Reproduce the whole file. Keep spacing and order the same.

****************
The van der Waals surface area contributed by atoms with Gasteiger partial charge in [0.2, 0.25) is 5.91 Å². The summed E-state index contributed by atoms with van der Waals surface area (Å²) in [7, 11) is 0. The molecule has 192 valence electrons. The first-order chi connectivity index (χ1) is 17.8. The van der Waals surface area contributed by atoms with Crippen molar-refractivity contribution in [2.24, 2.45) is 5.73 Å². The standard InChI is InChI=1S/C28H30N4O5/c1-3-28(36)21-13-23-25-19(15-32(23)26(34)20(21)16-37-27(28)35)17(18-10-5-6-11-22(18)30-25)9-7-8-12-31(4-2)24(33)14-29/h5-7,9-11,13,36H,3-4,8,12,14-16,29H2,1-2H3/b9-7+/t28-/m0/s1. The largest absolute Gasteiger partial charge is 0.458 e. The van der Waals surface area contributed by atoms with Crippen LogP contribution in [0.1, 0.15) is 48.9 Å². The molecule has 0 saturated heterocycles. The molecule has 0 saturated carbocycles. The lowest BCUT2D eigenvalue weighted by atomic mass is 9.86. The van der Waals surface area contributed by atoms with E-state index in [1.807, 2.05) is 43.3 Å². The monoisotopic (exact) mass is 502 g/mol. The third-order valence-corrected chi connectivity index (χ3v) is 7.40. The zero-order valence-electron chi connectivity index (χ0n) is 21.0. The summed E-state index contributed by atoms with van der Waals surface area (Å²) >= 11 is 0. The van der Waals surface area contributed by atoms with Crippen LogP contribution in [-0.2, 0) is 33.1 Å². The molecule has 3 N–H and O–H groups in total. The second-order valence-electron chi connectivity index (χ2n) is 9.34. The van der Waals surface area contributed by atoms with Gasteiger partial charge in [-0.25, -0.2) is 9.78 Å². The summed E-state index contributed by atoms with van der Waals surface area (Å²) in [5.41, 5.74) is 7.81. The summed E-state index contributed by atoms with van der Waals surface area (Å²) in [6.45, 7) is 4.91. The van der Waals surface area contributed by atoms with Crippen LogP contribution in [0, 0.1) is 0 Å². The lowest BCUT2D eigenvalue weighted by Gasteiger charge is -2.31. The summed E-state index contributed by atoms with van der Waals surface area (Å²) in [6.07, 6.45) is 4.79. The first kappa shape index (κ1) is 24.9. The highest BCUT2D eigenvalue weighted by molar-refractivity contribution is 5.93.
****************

The van der Waals surface area contributed by atoms with Gasteiger partial charge in [0.2, 0.25) is 5.91 Å². The summed E-state index contributed by atoms with van der Waals surface area (Å²) in [7, 11) is 0. The molecule has 192 valence electrons. The first-order chi connectivity index (χ1) is 17.8. The van der Waals surface area contributed by atoms with Crippen molar-refractivity contribution in [2.24, 2.45) is 5.73 Å². The standard InChI is InChI=1S/C28H30N4O5/c1-3-28(36)21-13-23-25-19(15-32(23)26(34)20(21)16-37-27(28)35)17(18-10-5-6-11-22(18)30-25)9-7-8-12-31(4-2)24(33)14-29/h5-7,9-11,13,36H,3-4,8,12,14-16,29H2,1-2H3/b9-7+/t28-/m0/s1. The largest absolute Gasteiger partial charge is 0.458 e. The van der Waals surface area contributed by atoms with Crippen LogP contribution in [0.1, 0.15) is 48.9 Å². The molecule has 0 saturated heterocycles. The molecule has 0 saturated carbocycles. The lowest BCUT2D eigenvalue weighted by atomic mass is 9.86. The van der Waals surface area contributed by atoms with E-state index in [1.807, 2.05) is 43.3 Å². The monoisotopic (exact) mass is 502 g/mol. The third-order valence-corrected chi connectivity index (χ3v) is 7.40. The zero-order valence-electron chi connectivity index (χ0n) is 21.0. The summed E-state index contributed by atoms with van der Waals surface area (Å²) >= 11 is 0. The van der Waals surface area contributed by atoms with Crippen LogP contribution in [-0.2, 0) is 33.1 Å². The molecule has 3 N–H and O–H groups in total. The second-order valence-electron chi connectivity index (χ2n) is 9.34. The van der Waals surface area contributed by atoms with Gasteiger partial charge in [-0.25, -0.2) is 9.78 Å². The summed E-state index contributed by atoms with van der Waals surface area (Å²) in [5.41, 5.74) is 7.81. The summed E-state index contributed by atoms with van der Waals surface area (Å²) in [6.45, 7) is 4.91. The van der Waals surface area contributed by atoms with Crippen LogP contribution in [0, 0.1) is 0 Å². The lowest BCUT2D eigenvalue weighted by Gasteiger charge is -2.31. The summed E-state index contributed by atoms with van der Waals surface area (Å²) in [6.07, 6.45) is 4.79. The first kappa shape index (κ1) is 24.9. The highest BCUT2D eigenvalue weighted by molar-refractivity contribution is 5.93.